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Summary - Organizational theory design and change
1 Organization and Its Environment
A tool people use to coordinate their actions to obtain something they
desire or value.
The process by which people recognize opportunities to satisfy needs and then gather and use resources to meet those needs
Value creation takes place at three stages:
input(raw materials, money, human resources, information and knowledge), conversion(machinery, computers, human skills and abilities) and output(finished goods, services, dividends value for stakeholders)
Organization’s Environment (customers, shareholders, suppliers, distributors, government and competitors)
The set of forces and conditions that operate beyond an organization’s boundaries but affect its ability to acquire and use resources to create value.
Economies of scale
Cost savings that results when goods and services are produced in large volume on automated production lines.
Economies of scope
Cost savings that result when an organization is able to use underutilized resources more effectively because they can be shared across different products or tasks.
The costs associated with negotiating, monitoring, and governing exchanges between people.
The study how organizations function and how they affect and are affected by the environment in which they operate.
The formal system of task and authority relationships that control how people coordinate their actions and use resources to achieve organization goals.
The set of shared values and norms that controls organizational members’ interactions with each other and with suppliers, customers, and other people outside the organization.
The process by which managers select and manage aspects of structure and culture so that an organization can control the activities necessary to achieve it goals. Organizational design is about how and why various means are chosen.
The process by which organizations redesign their structures and cultures to move from their present state to some desired future state to increase their effectiveness.
An event that might occur and must be planned for.
The ability of one company to outperform another because its managers are able to create more value from the resources at their disposal. Increasingly, organizations are discovering that organizational design, change, and redesign are a source of sustained competitive advantage.
Manager’s skills and abilities in value-creating activities.
The specific pattern of decisions and actions that managers take to use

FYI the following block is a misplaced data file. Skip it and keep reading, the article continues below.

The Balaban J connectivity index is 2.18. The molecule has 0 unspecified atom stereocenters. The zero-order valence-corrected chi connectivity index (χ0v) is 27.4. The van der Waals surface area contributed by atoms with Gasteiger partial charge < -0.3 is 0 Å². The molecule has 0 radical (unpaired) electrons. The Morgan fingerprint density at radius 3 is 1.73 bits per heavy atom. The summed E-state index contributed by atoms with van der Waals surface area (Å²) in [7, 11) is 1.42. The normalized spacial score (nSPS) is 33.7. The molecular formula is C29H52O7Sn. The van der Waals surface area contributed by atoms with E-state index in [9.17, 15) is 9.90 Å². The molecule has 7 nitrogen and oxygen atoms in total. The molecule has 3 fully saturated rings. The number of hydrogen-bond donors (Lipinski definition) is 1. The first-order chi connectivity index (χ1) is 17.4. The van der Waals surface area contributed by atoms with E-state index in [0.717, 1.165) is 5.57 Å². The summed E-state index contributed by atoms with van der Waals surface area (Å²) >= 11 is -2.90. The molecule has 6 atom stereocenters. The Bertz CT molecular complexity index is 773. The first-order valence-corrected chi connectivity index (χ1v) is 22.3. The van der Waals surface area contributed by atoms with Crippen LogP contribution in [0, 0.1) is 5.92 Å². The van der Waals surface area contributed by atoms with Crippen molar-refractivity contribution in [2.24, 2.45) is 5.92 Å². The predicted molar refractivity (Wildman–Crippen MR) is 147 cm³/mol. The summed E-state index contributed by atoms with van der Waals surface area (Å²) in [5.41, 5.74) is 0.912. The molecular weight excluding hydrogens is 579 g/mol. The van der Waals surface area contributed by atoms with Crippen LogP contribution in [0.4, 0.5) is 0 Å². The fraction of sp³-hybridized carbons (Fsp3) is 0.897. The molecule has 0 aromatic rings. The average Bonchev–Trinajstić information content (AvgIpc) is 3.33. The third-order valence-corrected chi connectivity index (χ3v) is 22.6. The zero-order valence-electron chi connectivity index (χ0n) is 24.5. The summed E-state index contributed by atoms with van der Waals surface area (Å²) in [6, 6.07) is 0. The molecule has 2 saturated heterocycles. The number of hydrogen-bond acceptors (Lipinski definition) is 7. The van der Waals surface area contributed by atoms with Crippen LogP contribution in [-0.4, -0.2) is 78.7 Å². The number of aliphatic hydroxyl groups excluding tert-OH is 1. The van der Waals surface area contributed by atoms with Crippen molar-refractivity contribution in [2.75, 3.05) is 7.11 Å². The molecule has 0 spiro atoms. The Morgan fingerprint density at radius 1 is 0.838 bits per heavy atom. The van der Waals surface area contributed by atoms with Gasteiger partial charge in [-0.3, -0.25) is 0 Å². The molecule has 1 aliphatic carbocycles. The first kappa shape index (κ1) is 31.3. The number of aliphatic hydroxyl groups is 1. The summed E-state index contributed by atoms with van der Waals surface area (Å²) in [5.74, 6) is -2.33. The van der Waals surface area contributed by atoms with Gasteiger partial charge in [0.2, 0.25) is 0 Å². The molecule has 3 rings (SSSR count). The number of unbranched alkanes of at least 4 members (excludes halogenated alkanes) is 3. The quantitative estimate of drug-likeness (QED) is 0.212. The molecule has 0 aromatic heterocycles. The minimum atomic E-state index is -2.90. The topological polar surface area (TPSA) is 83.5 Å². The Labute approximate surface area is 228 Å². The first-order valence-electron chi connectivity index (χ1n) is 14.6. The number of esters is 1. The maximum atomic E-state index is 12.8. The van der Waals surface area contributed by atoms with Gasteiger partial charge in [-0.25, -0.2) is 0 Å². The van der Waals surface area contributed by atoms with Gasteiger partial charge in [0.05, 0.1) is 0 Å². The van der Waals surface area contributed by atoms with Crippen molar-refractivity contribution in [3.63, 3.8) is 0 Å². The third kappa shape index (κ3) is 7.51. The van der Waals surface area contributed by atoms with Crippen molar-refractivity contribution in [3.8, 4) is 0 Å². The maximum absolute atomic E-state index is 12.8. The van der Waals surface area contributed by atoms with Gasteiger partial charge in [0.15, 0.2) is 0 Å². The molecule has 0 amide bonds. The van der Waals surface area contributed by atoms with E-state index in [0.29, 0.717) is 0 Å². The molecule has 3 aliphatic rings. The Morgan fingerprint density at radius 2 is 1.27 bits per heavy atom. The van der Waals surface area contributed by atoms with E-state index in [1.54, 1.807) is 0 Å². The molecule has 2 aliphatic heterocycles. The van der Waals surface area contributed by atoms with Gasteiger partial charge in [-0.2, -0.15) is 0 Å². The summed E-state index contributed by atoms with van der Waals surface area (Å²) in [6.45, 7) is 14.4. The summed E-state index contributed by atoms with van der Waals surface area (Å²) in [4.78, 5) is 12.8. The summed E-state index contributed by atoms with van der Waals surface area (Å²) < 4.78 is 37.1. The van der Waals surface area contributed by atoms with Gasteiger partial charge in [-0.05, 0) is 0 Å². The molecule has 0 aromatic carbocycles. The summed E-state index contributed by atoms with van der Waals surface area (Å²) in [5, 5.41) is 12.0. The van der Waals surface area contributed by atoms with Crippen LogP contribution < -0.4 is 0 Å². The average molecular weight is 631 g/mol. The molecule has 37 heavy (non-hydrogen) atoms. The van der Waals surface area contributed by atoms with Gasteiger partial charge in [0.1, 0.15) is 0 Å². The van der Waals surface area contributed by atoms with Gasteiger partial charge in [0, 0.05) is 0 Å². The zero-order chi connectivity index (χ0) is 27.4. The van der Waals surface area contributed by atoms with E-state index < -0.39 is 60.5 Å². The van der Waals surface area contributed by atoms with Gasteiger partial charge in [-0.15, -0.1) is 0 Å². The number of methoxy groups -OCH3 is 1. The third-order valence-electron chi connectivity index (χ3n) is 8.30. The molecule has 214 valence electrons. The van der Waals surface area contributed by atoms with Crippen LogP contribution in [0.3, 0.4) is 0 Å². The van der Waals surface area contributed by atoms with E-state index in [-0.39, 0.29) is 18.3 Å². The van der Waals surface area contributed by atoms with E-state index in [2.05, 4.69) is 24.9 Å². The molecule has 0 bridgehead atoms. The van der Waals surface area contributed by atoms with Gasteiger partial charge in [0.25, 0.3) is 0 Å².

core competences to achieve a competitive advantage and outperform competitors.
External resource approach A method managers use to evaluate how effectively an organization manages and controls its external environment. Secure scarce and valued skills and resources from outside the organization.
- Lower costs of inputs;
- Increase market share or stock price;
- Obtain high-quality inputs of raw materials and employees.
Internal systems approach A method that allows managers to evaluate how effectively an organization functions and resources operate. Coordinate resources with employee skills creatively to innovate products and adapt to changing customer needs. - Cut decision-making time;
- Increase rate of product innovation and increase coordination and motivation of employees;
- Reduce conflict and time to market.
Technical approach A method managers use to evaluate how efficiently an organization can convert some fixed amount of organizational resources into finished goods and services. Convert skills and resources efficiently into finished goods and services.
- Increase product quality;
- Reduce number of defects and production cost; - Reduce delivery time to consumer.
Measuring effectiveness by organizational goals:
1) Official Goals Guiding principles that the organization formally states in its annual report and in other public documents;
* Mission: Goals that explain why the organization exists and what it should be doing
2) Operative Goals Specific long-term and short-tem goals that guide managers and employees as they perform the work of the organization.
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